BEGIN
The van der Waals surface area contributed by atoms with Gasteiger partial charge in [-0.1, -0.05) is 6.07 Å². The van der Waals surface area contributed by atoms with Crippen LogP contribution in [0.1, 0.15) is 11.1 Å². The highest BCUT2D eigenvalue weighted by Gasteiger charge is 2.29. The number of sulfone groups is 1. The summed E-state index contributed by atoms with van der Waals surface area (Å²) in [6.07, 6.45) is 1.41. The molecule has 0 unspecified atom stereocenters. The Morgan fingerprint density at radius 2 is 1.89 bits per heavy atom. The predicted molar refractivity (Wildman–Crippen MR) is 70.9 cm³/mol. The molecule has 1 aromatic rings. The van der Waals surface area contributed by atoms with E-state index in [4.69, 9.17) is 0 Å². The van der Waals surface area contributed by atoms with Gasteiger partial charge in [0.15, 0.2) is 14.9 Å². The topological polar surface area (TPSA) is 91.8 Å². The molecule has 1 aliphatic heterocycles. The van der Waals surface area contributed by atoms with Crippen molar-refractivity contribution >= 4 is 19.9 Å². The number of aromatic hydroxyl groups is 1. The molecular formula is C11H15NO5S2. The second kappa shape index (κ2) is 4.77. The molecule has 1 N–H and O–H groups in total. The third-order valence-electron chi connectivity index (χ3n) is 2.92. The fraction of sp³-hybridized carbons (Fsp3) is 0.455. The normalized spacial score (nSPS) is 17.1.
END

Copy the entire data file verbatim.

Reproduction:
The van der Waals surface area contributed by atoms with Gasteiger partial charge in [-0.1, -0.05) is 6.07 Å². The van der Waals surface area contributed by atoms with Crippen LogP contribution in [0.1, 0.15) is 11.1 Å². The highest BCUT2D eigenvalue weighted by Gasteiger charge is 2.29. The number of sulfone groups is 1. The summed E-state index contributed by atoms with van der Waals surface area (Å²) in [6.07, 6.45) is 1.41. The molecule has 0 unspecified atom stereocenters. The Morgan fingerprint density at radius 2 is 1.89 bits per heavy atom. The predicted molar refractivity (Wildman–Crippen MR) is 70.9 cm³/mol. The molecule has 1 aromatic rings. The van der Waals surface area contributed by atoms with E-state index in [4.69, 9.17) is 0 Å². The van der Waals surface area contributed by atoms with Gasteiger partial charge in [0.15, 0.2) is 14.9 Å². The topological polar surface area (TPSA) is 91.8 Å². The molecule has 1 aliphatic heterocycles. The van der Waals surface area contributed by atoms with Crippen molar-refractivity contribution >= 4 is 19.9 Å². The number of aromatic hydroxyl groups is 1. The molecular formula is C11H15NO5S2. The second kappa shape index (κ2) is 4.77. The molecule has 1 N–H and O–H groups in total. The third-order valence-electron chi connectivity index (χ3n) is 2.92. The fraction of sp³-hybridized carbons (Fsp3) is 0.455. The normalized spacial score (nSPS) is 17.1.